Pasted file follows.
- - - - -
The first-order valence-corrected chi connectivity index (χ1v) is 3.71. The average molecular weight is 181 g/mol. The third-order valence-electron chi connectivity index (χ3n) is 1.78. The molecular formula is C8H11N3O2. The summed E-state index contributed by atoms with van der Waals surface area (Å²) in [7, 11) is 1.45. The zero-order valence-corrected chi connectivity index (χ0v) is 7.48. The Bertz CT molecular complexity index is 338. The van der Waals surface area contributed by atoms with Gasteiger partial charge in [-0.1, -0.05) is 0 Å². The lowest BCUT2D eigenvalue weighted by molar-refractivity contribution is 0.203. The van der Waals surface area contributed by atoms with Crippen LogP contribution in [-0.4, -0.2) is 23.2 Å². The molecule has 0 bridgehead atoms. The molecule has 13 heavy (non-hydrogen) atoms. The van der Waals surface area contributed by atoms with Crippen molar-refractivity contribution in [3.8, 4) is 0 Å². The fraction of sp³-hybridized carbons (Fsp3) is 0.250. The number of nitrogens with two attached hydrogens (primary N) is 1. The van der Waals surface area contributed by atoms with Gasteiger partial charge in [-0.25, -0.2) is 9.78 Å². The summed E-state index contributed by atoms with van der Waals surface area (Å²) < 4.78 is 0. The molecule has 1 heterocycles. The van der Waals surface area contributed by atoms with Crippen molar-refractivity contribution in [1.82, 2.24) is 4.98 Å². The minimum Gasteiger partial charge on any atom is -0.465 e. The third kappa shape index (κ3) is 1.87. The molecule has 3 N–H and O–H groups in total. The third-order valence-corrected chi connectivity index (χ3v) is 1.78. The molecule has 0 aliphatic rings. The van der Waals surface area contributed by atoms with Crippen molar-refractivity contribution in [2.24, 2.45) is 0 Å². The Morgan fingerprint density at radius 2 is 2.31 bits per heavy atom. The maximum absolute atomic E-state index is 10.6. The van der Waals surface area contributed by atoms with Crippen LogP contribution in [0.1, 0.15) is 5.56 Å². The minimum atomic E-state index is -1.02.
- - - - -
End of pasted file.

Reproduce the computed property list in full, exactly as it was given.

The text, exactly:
The first-order valence-corrected chi connectivity index (χ1v) is 3.71. The average molecular weight is 181 g/mol. The third-order valence-electron chi connectivity index (χ3n) is 1.78. The molecular formula is C8H11N3O2. The summed E-state index contributed by atoms with van der Waals surface area (Å²) in [7, 11) is 1.45. The zero-order valence-corrected chi connectivity index (χ0v) is 7.48. The Bertz CT molecular complexity index is 338. The van der Waals surface area contributed by atoms with Gasteiger partial charge in [-0.1, -0.05) is 0 Å². The lowest BCUT2D eigenvalue weighted by molar-refractivity contribution is 0.203. The van der Waals surface area contributed by atoms with Crippen LogP contribution in [-0.4, -0.2) is 23.2 Å². The molecule has 0 bridgehead atoms. The molecule has 13 heavy (non-hydrogen) atoms. The van der Waals surface area contributed by atoms with Crippen molar-refractivity contribution in [3.8, 4) is 0 Å². The fraction of sp³-hybridized carbons (Fsp3) is 0.250. The number of nitrogens with two attached hydrogens (primary N) is 1. The van der Waals surface area contributed by atoms with Gasteiger partial charge in [-0.25, -0.2) is 9.78 Å². The summed E-state index contributed by atoms with van der Waals surface area (Å²) < 4.78 is 0. The molecule has 1 heterocycles. The van der Waals surface area contributed by atoms with Crippen molar-refractivity contribution in [1.82, 2.24) is 4.98 Å². The minimum Gasteiger partial charge on any atom is -0.465 e. The third kappa shape index (κ3) is 1.87. The molecule has 3 N–H and O–H groups in total. The third-order valence-corrected chi connectivity index (χ3v) is 1.78. The molecule has 0 aliphatic rings. The van der Waals surface area contributed by atoms with Crippen molar-refractivity contribution in [2.24, 2.45) is 0 Å². The Morgan fingerprint density at radius 2 is 2.31 bits per heavy atom. The maximum absolute atomic E-state index is 10.6. The van der Waals surface area contributed by atoms with Crippen LogP contribution in [0.1, 0.15) is 5.56 Å². The minimum atomic E-state index is -1.02.